If the blog looks quiet, there are certainly works in progress. While some blogs have new a ton of new posts day after day in an incessant, hurried effort, with virtually no mental checkpoint at all between “the first thing that comes to mind and sounds awesome and devastating in my internal monologue because I haven’t paused to examine it for weaknesses” and “the final version that appears on my amazing blog Debunking Christianity” (not looking at anyone in particular!), posting good material actually requires a decent amount of preparation time, which just doesn’t allow the constant barrage of posts. But rest assured, I haven’t forgotten you, and I’m working every day on new material, getting it finished and into shape to be posted only when it’s ready. I hope you appreciate the difference!
So what am I working on? What is this stuff you’re waiting for?
Firstly, there are two podcast episodes in the works. One of them addresses the question, “what is faith”? It’s not about theology but epistemology. When we talk about faith and reason, what is the “faith” have of that couplet? What do Christian theists have when they have faith in God? Is it a kind of will to believe without the need for reasons or evidence? Or is it something else? The second podcast I’m working on is actually another instalment in the popular series In Search of the Soul, where I look at the mind-body problem. When I finished the series previously, I was aware of having omitted any coverage of the view of Aristotle (and of Thomas Aquinas, the Western medieval champion of Aristotelianism). So that’s what I’ll be looking at in that episode.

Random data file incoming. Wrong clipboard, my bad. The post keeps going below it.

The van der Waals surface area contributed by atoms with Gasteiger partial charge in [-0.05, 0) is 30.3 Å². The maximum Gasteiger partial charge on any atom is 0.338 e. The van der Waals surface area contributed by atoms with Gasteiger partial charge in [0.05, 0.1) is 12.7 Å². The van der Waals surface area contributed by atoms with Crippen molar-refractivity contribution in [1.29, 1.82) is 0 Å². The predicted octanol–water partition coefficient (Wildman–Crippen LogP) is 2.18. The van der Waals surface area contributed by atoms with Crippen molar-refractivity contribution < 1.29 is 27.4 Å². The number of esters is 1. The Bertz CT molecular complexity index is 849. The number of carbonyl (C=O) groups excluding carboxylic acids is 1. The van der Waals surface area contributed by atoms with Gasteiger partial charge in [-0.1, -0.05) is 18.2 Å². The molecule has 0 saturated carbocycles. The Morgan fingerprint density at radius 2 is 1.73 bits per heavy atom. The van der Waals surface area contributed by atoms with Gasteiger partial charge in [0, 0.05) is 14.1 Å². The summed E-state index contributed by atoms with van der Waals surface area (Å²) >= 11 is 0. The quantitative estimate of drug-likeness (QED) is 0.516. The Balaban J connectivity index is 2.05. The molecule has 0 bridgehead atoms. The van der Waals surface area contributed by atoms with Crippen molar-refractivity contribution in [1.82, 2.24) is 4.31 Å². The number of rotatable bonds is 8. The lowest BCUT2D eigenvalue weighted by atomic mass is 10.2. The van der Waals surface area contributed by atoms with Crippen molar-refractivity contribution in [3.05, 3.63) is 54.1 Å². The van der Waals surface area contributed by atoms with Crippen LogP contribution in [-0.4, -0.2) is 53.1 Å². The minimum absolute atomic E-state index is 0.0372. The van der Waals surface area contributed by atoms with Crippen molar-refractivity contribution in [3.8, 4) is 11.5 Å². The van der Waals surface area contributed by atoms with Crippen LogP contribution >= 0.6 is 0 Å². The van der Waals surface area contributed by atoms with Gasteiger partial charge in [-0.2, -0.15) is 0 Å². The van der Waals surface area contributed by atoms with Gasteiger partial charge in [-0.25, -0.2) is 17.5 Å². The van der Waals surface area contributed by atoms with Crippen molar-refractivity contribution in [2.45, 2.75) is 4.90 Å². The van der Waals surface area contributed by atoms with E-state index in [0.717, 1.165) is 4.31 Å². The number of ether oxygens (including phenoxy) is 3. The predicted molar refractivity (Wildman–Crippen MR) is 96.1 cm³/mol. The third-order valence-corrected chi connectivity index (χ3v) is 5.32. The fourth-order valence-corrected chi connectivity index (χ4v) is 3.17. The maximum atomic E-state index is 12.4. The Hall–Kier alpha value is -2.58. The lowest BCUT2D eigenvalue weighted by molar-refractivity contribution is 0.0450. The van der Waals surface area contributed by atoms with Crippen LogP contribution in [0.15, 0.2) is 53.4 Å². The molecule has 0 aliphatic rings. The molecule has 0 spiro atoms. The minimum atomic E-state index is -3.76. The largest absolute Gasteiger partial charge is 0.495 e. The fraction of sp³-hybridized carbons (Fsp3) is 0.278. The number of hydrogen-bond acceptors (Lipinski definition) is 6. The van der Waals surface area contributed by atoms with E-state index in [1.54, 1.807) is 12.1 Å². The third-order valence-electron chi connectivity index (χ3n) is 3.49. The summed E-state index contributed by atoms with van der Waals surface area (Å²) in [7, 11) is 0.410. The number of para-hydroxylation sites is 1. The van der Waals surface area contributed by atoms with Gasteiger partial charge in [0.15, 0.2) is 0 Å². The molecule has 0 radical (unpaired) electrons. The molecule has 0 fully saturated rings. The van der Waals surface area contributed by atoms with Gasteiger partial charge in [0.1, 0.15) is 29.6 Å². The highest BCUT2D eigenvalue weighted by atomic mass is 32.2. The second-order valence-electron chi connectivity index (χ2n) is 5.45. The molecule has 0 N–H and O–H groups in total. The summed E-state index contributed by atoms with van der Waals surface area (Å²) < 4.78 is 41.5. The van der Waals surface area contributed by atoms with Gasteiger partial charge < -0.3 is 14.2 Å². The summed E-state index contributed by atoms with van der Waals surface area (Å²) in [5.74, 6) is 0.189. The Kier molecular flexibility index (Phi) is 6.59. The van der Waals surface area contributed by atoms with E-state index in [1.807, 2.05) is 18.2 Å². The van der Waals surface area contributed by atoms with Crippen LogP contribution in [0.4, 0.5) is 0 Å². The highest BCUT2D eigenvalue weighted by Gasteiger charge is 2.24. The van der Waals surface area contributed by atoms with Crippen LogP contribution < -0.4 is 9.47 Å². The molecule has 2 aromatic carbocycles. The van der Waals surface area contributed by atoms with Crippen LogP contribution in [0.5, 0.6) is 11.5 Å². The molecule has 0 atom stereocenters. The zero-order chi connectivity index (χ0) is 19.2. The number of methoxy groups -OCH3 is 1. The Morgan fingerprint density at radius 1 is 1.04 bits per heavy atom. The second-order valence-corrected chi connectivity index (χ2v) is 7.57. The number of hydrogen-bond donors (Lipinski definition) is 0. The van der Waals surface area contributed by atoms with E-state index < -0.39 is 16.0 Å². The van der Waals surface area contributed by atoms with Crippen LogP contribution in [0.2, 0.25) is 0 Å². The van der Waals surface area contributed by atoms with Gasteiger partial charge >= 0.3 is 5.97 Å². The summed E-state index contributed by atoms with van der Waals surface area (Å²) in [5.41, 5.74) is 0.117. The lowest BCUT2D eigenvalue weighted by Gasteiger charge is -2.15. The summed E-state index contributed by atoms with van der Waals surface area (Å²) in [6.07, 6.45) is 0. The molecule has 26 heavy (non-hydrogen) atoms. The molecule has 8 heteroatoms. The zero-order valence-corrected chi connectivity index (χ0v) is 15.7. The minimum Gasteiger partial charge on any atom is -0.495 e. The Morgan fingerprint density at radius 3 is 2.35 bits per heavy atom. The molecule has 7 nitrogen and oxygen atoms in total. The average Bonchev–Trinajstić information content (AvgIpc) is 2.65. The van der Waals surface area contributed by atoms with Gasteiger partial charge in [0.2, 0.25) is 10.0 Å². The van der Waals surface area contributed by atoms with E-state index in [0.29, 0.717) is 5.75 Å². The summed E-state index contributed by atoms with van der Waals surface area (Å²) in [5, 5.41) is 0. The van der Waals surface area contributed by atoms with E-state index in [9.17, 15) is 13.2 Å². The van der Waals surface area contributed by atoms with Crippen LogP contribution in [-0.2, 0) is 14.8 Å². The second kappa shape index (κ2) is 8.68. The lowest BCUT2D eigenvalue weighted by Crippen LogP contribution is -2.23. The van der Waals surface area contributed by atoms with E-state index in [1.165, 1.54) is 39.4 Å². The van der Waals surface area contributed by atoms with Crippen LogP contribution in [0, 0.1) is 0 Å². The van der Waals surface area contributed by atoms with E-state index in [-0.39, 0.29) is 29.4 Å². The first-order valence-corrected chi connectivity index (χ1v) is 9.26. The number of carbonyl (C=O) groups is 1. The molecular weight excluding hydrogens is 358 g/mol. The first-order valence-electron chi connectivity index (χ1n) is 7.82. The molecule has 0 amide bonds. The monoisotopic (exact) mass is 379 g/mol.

There are also a few blog entries in the making as well. I’ve already posted part one of a three part series on Richard Carrier’s arguments against the resurrection of Jesus. There I looked at Carrier’s extended comparison of the Rubicon crossing of Julius Caesar and the resurrection of Jesus. I’m working on parts two and three of that series. In part two I will be looking at his claims about the general insufficiency of the resurrection as a argument for Christianity, and also his rather extraordinary claim that Jesus’ survival of his resurrection and his escape from the sealed tomb and defeat of the Roman guards would be a more likely explanation for early Christian belief than his actual resurrection. Then in part three – in my view easily the most important of the three, I’ll be looking at Carrier’s most significant claim, to which he devotes by far the most time as it carries most of his case: His claim that the early Christians did not believe in the physical resurrection of the dead body of Jesus at all, but that they actually believed that while the former body remained dead in the tomb, Jesus left his body and entered a new, spiritual body – and that this is what they believed about the future resurrection of the dead as well.
I’m also chipping away at a post offering a historical perspective on the Classical Liberal political tradition and welfare, looking primarily at John Locke and his theory of property rights, which included his theory of the right of those in need to the support of others. I’ll also be contrasting that view with that of utilitarian John Stuart Mill.
There are a couple of other posts I’ve started, but I’m not sure that they’ll make the final cut, just due to my uncertainty over how much they really interest me: A post explaining the position known as sola scriptura, primarily for the sake of providing a fair explanation of that point of view for some of my Roman Catholic friends who seem to misunderstand that position considerably. The other post I’ve started is one discussing some comments by Thom Stark on whether or not some of the conquest accounts in the Old Testament might be hyperbolic, and whether or not we can tell this is the case (at least in part) by comparing contrasting accounts in those histories.
As is always the case, short term interests will pop up that suddenly occupy my attention and that I’ll write on (as in the last two posts on final punishment), but those are the pieces that I’m currently working on. Suggestions are always welcome!